On the banks of the river Guadalquivir, in Seville’s riverside district of Triana opposite the Arenal and the Torre del Oro, which are clearly visible in the background, a girl dances and plays the castanets. Dressed in the typical costume of bolero dancers, identified by the cut, pointed hem and ruffles of the dress and by the demi-pointe shoes that were used solely for dancing, she performs a typical dance step with castanets. The composition, in which the dancer is depicted opposite one of Seville’s main landmarks, is significant as it combines the most appealing aspects of the city in the first half of the 19th century – its fascinating Arab ruins and ancient buildings – with the bolero, which from the Romantic Age onwards became one of the most successful dances performed in theatres across Europe, identified clearly with Spain and, initially, with Andalusia.
One of the attractions of the bolero was how difficult it was to perform, as it required not only legs and arms to move in rhythm – like those of the dancer in the picture – but also involved the movement of the trunk and the handling of the castanets simultaneously. As a result few dancers included it in their repertoires and it was practically beyond the abilities of amateurs. The Romantics who travelled around Andalusia often stressed that it was impossible to convey the excitement of watching these dances being performed in a spontaneous way in the city of Seville, one of the most recognised centres of bolero dancing from the early 19th century. They often stressed that Andalusian women were best at them and the dance was soon identified with the region, becoming one of its distinguishing features and main tourist attractions.
“It gives the French, English, Italians and all the nations of Europe pleasure to see the bolero danced. They all learn it and few come to perform it moderately well”, wrote one of the most famous authors of treatises on the choreology of the bolero in 1820, the master Antonio Cairón, referring to the dance performed by the girl in this picture. It is possible that the particular piece being performed by this dancer is the one known as the “Olé” or the “Olé de la Curra”, as it matches the depiction of this step in various engravings of the period illustrating the first figure in this dance. At the time dancers of European fame, such as Fanny Essler and Pauline Duvernay – the latter for the dance known as “La Cachucha” – had achieved extraordinary prestige and even had their own iconographies. In general, these pictures featured their most famous performances and in order to identify them they were always shown performing the same step of a bolero, which became popular above all through prints. In addition, the bolero was commonly represented in pictures similar to those in the Thyssen Collection, which always focused on the most complex and elegant position of the dancer executing this particular figure that was so easy to identify.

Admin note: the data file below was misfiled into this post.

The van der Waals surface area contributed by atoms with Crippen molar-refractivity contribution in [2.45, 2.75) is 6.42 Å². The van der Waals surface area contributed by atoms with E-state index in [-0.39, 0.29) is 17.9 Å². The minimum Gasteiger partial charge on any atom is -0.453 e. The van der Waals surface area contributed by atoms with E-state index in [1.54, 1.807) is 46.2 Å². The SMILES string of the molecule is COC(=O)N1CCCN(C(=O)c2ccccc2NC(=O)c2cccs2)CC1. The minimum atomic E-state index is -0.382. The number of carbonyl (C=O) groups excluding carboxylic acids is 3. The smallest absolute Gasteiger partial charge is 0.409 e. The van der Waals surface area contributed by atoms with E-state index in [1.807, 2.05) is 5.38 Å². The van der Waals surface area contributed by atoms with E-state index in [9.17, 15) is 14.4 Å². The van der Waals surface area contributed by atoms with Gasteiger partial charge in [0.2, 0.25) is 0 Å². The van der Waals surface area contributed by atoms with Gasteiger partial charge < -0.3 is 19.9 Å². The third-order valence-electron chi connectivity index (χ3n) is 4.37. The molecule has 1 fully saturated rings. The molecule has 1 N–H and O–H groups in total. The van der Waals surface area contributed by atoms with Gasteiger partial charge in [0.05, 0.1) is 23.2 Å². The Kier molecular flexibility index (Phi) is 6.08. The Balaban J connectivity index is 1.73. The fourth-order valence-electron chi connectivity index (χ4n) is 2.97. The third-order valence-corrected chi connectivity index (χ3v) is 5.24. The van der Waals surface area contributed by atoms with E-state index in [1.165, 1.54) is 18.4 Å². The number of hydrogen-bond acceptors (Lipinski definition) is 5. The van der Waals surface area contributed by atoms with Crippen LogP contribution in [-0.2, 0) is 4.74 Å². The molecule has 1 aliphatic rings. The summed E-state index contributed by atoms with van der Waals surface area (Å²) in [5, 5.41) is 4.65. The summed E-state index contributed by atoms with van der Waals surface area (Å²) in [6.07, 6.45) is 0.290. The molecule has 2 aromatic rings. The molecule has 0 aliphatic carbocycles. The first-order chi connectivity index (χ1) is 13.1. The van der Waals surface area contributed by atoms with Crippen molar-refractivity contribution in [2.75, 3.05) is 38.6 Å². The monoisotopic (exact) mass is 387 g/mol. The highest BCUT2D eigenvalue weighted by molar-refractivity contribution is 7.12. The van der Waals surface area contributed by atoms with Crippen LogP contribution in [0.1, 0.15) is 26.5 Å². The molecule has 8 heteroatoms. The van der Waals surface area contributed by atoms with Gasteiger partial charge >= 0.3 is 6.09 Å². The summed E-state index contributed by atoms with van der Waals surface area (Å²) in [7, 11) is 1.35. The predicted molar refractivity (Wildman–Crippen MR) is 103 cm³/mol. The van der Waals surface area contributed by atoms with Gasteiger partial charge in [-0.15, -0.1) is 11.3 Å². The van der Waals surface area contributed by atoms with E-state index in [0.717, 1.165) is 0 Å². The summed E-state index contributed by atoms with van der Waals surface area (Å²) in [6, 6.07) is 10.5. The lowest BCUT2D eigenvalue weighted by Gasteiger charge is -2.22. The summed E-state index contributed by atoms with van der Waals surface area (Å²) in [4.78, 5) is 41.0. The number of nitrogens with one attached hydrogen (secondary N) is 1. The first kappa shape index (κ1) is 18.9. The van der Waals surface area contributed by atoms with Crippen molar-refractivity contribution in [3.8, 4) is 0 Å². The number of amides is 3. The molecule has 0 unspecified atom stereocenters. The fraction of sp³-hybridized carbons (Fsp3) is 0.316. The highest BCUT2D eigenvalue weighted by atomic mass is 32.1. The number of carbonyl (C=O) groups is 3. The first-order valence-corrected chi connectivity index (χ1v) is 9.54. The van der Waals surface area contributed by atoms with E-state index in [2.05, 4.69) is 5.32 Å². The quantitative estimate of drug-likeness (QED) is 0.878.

It is therefore not surprising that an iconography like that shown in this painting should have been repeated on several occasions given its valuable significance as a well-established image of Sevillian identity and also the commercial success it must have enjoyed. Indeed, three versions of this composition are known to date. The finest is the one housed in the Palacio de Liria in Seville, which until only recently was also thought to be by Antonio Cabral Bejarano, like the rest, but is now ascribed – although the reasons for the change of attribution have not been explained – to his son Manuel. It displays very slight variations with respect to the present work and its clear, crisp execution and particularly vivid colouring, especially in the sky, have led to the assumption that it is the first in the series of these paintings, or at least the most accomplished version of those known. In addition, the work in that collection is the only one that preserves its companion piece showing a man dancing a bolero before a backdrop in which Seville cathedral and the Giralda can be made out. However, the work in the Carmen Thyssen Collection is of greater quality than the one formerly preserved in the Bosch Collection and also held to be by Antonio, which is the version of least artistic interest. The Thyssen painting, executed for certain by Antonio Cabral, displays certain exquisite painterly details that set it apart from the Bosch version. In this painting the artist takes the liberty of varying certain features of the figure, giving it an individual quality compared to the other two, such as the position of the dancer’s necklace, in which the strands are separated, and the rendering of the swirling flounces of her skirt and the background foliage in very supple brushwork. The similarity of these three versions – whose composition ties in with those of the collections of human types which were already circulating in prints and of which wash versions were made – does not necessarily indicate that they were executed at the same time. It is most likely evidence of the functioning of the family-run painters’ studios active in Seville in the 19th century: eager to satisfy the incipient market for pictures for foreigners, they continued to use the best compositions for a long time that was always determined by demand. The painters of the Cabral Bejarano family must have repeated their compositions, perhaps sometimes using tracings of some of the most characteristic figures in great depth of detail, and would have fully met the demand for repetitions of the works that enjoyed the greatest commercial success.
Carlos G. Navarro